Hackney Quest teenagers teach tag rugby in Zambia

A group of young people have been awarded for their sustainable sports project in Zambia, where they taught orphans and HIV positive youngsters how to play tag rugby.

Seven 17-19 year olds spent 18 months preparing for the trip to the south African country by fundraising and completing tag rugby coaching, first aid and youth work qualifications, as well as achieving community sports leader awards, surfing and public speaking.

The culmination was a two week tag rugby development programme in urban and rural Zambia, where they ran two tournaments and taught over 1,000 children the game - which sees attacking players pulling a velcro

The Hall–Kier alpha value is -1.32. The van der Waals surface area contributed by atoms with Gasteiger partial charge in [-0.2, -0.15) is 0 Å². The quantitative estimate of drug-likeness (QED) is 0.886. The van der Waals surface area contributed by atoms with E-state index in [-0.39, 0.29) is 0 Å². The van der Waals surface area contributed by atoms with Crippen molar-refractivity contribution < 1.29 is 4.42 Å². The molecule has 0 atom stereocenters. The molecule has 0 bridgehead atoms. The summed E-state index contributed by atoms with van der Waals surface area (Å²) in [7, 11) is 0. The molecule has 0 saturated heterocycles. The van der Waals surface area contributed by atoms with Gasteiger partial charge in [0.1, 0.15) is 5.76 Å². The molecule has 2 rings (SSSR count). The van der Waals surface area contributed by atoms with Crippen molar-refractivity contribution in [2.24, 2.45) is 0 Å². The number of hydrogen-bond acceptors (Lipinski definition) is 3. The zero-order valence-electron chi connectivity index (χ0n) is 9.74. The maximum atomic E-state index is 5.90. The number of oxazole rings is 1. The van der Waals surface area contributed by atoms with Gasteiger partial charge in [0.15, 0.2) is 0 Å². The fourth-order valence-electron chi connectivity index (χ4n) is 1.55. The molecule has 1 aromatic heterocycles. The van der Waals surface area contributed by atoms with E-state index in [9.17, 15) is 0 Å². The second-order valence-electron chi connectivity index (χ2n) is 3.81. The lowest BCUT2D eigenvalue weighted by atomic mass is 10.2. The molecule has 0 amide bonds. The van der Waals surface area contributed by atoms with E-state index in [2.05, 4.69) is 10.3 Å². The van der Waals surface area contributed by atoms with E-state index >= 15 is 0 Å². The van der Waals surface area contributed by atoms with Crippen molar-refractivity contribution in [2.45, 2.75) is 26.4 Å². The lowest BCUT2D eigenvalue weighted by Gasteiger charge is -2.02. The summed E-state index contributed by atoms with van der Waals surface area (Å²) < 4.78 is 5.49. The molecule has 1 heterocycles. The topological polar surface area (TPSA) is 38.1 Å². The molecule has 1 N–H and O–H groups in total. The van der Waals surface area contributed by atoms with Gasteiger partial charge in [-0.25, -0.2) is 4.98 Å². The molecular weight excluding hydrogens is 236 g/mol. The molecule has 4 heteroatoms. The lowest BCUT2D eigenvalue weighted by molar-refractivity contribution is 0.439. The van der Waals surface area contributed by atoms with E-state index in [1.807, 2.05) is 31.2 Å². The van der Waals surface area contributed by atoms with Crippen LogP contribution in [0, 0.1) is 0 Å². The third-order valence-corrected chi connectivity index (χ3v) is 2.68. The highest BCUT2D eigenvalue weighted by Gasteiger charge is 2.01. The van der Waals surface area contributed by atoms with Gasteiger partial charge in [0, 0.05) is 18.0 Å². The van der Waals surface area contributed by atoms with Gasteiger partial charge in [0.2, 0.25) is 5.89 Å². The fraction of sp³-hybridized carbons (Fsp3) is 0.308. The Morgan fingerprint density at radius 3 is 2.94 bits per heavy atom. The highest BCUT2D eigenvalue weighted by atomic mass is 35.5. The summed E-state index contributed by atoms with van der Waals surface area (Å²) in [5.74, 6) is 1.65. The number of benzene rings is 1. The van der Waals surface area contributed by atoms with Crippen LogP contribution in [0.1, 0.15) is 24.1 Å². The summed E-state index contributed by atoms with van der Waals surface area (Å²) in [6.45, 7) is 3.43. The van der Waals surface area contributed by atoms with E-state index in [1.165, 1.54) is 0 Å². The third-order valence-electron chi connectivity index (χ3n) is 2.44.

tag from the ball carrier rather than full-on contact tackles.

The group from the Hackney Empowering Active Team (HEAT) also gave rugby equipment to schools and taught teachers and volunteers how to be coaches to ensure the programme will continue once they left.

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Youth project manager Keeley Williams from Hackney Quest, the children’s charity in Poole Road which runs the programme, said: “The idea is for them to get paid work as coaches. They were working with a lot of children who have HIV or who are orphans and they did not allow any of those things to be a barrier, their aim was just to make them smile and be happy.”

The youth-led programme has been awarded a 2012 Young Partners Award by the National Council for Voluntary Youth Services (NCVYS) recognising youth leadership and what young people can achieve through working in equal partnership with adults in organisations and projects.

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